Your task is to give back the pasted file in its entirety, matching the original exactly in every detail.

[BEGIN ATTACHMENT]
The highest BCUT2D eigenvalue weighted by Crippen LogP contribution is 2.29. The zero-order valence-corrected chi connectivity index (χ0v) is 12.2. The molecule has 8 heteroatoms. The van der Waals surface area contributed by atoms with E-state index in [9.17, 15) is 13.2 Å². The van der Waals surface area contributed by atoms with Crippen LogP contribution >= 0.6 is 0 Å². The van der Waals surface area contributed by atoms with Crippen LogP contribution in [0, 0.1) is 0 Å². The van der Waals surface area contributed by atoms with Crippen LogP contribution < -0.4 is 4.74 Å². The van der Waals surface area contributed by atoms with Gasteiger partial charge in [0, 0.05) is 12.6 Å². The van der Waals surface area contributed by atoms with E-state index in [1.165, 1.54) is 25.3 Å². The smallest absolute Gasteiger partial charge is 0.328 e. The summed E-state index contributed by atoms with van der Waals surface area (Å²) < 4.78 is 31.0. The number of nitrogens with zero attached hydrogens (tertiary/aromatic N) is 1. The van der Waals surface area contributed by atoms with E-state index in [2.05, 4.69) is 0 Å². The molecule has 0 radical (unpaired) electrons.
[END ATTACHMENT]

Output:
The highest BCUT2D eigenvalue weighted by Crippen LogP contribution is 2.29. The zero-order valence-corrected chi connectivity index (χ0v) is 12.2. The molecule has 8 heteroatoms. The van der Waals surface area contributed by atoms with E-state index in [9.17, 15) is 13.2 Å². The van der Waals surface area contributed by atoms with Crippen LogP contribution >= 0.6 is 0 Å². The van der Waals surface area contributed by atoms with Crippen LogP contribution in [0, 0.1) is 0 Å². The van der Waals surface area contributed by atoms with Crippen LogP contribution < -0.4 is 4.74 Å². The van der Waals surface area contributed by atoms with Gasteiger partial charge in [0, 0.05) is 12.6 Å². The van der Waals surface area contributed by atoms with E-state index in [1.165, 1.54) is 25.3 Å². The smallest absolute Gasteiger partial charge is 0.328 e. The summed E-state index contributed by atoms with van der Waals surface area (Å²) < 4.78 is 31.0. The number of nitrogens with zero attached hydrogens (tertiary/aromatic N) is 1. The van der Waals surface area contributed by atoms with E-state index in [2.05, 4.69) is 0 Å². The molecule has 0 radical (unpaired) electrons.